Physicians’ stethoscopes more contaminated than palms of their hands

Wednesday, March 5, 2014

Washington: Although healthcare workers’ hands are the main source of bacterial transmission in hospitals, physicians’ stethoscopes appear to play a role. To explore this question, investigators at the University of Geneva Hospitals assessed the level of bacterial contamination on physicians’ hands and stethoscopes following a single physical examination. The study appears in Mayo Clinic Proceedings.

“By considering that stethoscopes are used repeatedly over the course of a day, come directly into contact with patients’ skin, and may harbour several thousands of bacteria (including MRSA) collected during a previous physical examination, we consider them as potentially significant vectors of transmission,” commented lead investigator Didier Pittet, Director of the Infection Control Programme and WHO Collaborating Centre on Patient Safety, University of Geneva Hospitals. “From infection control and patient safety perspectives, the stethoscope should be regarded as an extension of the physician’s hands and be disinfected after every patient contact.”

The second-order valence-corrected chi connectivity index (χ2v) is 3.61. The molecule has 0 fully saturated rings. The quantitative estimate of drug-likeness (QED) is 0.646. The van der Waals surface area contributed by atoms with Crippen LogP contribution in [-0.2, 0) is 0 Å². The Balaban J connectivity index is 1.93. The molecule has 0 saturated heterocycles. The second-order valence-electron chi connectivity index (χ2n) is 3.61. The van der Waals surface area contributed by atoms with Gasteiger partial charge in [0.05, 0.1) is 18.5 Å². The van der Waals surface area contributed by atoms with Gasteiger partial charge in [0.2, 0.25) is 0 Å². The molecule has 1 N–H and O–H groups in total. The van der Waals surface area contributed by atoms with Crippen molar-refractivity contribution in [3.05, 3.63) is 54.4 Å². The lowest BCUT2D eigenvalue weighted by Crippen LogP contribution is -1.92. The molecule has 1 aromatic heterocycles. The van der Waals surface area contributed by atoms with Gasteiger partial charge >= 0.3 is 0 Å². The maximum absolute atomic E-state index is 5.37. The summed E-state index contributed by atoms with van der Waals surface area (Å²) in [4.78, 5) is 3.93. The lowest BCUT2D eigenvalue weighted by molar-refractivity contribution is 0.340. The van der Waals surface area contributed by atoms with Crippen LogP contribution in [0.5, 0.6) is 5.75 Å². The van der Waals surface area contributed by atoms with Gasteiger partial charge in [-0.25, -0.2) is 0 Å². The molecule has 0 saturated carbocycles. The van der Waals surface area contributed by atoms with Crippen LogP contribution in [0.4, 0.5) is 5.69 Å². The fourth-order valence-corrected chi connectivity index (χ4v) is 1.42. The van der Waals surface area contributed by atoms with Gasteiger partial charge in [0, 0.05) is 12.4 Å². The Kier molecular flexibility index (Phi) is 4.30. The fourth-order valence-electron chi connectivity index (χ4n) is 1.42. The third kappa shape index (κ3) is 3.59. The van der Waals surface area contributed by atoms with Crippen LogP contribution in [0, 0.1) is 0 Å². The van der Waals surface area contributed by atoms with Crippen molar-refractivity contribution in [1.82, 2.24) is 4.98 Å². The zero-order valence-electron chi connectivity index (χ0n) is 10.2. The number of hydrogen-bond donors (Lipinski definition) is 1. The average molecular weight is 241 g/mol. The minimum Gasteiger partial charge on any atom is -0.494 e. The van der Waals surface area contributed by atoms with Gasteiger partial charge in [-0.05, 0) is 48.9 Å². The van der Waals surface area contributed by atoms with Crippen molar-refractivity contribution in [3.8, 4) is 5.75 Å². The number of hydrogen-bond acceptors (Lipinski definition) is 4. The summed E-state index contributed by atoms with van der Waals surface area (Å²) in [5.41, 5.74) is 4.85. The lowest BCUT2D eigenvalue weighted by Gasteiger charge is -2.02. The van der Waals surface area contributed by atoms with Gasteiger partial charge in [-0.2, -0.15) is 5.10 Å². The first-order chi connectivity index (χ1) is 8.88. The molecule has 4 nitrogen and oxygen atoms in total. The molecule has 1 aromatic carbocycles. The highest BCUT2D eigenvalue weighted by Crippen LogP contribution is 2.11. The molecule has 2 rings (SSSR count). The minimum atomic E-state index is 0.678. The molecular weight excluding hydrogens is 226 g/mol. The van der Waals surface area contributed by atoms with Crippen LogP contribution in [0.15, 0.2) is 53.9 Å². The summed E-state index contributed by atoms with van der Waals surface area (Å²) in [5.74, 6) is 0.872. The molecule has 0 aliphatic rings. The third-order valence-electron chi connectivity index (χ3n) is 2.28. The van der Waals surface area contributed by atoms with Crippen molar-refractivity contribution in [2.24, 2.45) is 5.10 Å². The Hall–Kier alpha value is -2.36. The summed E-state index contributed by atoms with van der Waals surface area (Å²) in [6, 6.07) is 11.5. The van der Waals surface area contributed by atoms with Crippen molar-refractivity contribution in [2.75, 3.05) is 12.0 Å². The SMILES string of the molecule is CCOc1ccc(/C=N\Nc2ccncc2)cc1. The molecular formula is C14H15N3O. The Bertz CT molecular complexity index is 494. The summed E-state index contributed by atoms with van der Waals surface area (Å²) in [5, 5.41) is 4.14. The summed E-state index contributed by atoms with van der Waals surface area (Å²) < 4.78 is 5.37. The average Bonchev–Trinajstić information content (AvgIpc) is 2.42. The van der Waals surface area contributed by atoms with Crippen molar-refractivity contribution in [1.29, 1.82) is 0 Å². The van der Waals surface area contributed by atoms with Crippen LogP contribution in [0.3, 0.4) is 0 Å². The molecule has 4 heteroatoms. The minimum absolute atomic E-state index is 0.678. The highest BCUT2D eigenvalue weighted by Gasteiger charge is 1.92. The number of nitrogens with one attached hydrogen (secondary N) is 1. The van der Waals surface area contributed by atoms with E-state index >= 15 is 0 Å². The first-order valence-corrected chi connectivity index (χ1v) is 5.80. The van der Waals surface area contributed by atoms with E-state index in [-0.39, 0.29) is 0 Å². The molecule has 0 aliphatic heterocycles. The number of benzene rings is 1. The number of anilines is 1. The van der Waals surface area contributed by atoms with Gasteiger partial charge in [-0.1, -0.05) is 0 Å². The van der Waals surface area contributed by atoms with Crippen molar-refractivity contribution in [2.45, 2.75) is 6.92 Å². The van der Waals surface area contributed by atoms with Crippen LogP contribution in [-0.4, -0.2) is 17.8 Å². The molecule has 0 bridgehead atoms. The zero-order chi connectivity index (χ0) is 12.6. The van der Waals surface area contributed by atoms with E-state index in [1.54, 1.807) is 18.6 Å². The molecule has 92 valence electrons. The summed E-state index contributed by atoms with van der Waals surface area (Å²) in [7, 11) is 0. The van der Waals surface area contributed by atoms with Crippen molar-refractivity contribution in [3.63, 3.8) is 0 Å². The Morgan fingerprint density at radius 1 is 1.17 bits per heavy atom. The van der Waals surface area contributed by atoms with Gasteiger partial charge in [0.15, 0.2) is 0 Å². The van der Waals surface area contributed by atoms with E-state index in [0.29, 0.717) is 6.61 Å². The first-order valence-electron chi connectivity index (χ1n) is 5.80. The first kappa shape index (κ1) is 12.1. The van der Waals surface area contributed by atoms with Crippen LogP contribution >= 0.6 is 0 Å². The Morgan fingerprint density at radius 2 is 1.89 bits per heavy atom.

In this study, 71 patients were examined by one of three physicians using sterile gloves and a sterile stethoscope. After they completed the examination, two parts of the stethoscope (the tube and diaphragm) and four regions of the physician’s hands (back, fingertips, and thenar and hypothenar eminences) were measured for the total number of bacteria present.

The stethoscope’s diaphragm was more contaminated than all regions of the physician’s hand except the fingertips. Further, the tube of the stethoscope was more heavily contaminated than the back of the physician’s hand. Similar results were observed when contamination was due to methicillin-resistant S. aureus (MRSA) after examining MRSA-colonized patients.

This work is the first to compare directly the level of contamination of physicians’ hands and stethoscopes. Stethoscope contamination is not trivial and is comparable to the contamination of healthcare workers’ fingertips, the hand region most implicated in microbial cross-transmission. Physicians must be aware of the need to disinfect their stethoscope after each use, said the researchers.

Categories: Preventive Medicine, RESEARCH

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